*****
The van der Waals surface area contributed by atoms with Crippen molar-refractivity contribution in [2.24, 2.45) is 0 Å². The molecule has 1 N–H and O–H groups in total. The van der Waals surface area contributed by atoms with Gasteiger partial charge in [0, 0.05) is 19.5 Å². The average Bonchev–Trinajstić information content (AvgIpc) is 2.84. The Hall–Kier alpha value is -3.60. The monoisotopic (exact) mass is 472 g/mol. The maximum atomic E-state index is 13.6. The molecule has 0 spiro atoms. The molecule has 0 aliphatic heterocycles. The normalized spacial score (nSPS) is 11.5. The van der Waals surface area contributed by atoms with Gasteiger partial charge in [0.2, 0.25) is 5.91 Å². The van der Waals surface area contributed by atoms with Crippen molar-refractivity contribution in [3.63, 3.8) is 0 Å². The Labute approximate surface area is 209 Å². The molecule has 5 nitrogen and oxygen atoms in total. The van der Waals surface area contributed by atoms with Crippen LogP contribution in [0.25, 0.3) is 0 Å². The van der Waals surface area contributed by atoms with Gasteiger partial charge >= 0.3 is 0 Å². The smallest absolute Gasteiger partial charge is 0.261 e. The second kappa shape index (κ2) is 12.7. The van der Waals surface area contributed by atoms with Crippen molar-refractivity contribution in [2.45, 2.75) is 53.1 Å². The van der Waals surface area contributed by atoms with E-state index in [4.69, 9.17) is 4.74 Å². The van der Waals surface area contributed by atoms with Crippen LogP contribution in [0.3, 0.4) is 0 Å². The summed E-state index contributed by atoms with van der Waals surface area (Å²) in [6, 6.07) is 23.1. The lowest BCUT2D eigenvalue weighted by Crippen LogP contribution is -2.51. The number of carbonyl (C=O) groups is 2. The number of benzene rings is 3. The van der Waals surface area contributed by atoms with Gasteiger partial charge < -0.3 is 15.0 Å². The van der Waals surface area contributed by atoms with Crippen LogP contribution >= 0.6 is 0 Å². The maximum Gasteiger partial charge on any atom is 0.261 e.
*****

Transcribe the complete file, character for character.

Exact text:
The van der Waals surface area contributed by atoms with Crippen molar-refractivity contribution in [2.24, 2.45) is 0 Å². The molecule has 1 N–H and O–H groups in total. The van der Waals surface area contributed by atoms with Gasteiger partial charge in [0, 0.05) is 19.5 Å². The average Bonchev–Trinajstić information content (AvgIpc) is 2.84. The Hall–Kier alpha value is -3.60. The monoisotopic (exact) mass is 472 g/mol. The maximum atomic E-state index is 13.6. The molecule has 0 spiro atoms. The molecule has 0 aliphatic heterocycles. The normalized spacial score (nSPS) is 11.5. The van der Waals surface area contributed by atoms with Gasteiger partial charge in [0.2, 0.25) is 5.91 Å². The van der Waals surface area contributed by atoms with Crippen molar-refractivity contribution in [3.63, 3.8) is 0 Å². The Labute approximate surface area is 209 Å². The molecule has 5 nitrogen and oxygen atoms in total. The van der Waals surface area contributed by atoms with Crippen LogP contribution in [0.25, 0.3) is 0 Å². The van der Waals surface area contributed by atoms with Gasteiger partial charge >= 0.3 is 0 Å². The smallest absolute Gasteiger partial charge is 0.261 e. The second kappa shape index (κ2) is 12.7. The van der Waals surface area contributed by atoms with Crippen molar-refractivity contribution in [2.45, 2.75) is 53.1 Å². The van der Waals surface area contributed by atoms with E-state index in [4.69, 9.17) is 4.74 Å². The van der Waals surface area contributed by atoms with Crippen LogP contribution in [0.3, 0.4) is 0 Å². The summed E-state index contributed by atoms with van der Waals surface area (Å²) in [6, 6.07) is 23.1. The lowest BCUT2D eigenvalue weighted by Crippen LogP contribution is -2.51. The number of carbonyl (C=O) groups is 2. The number of benzene rings is 3. The van der Waals surface area contributed by atoms with Gasteiger partial charge < -0.3 is 15.0 Å². The van der Waals surface area contributed by atoms with Crippen LogP contribution >= 0.6 is 0 Å². The maximum Gasteiger partial charge on any atom is 0.261 e.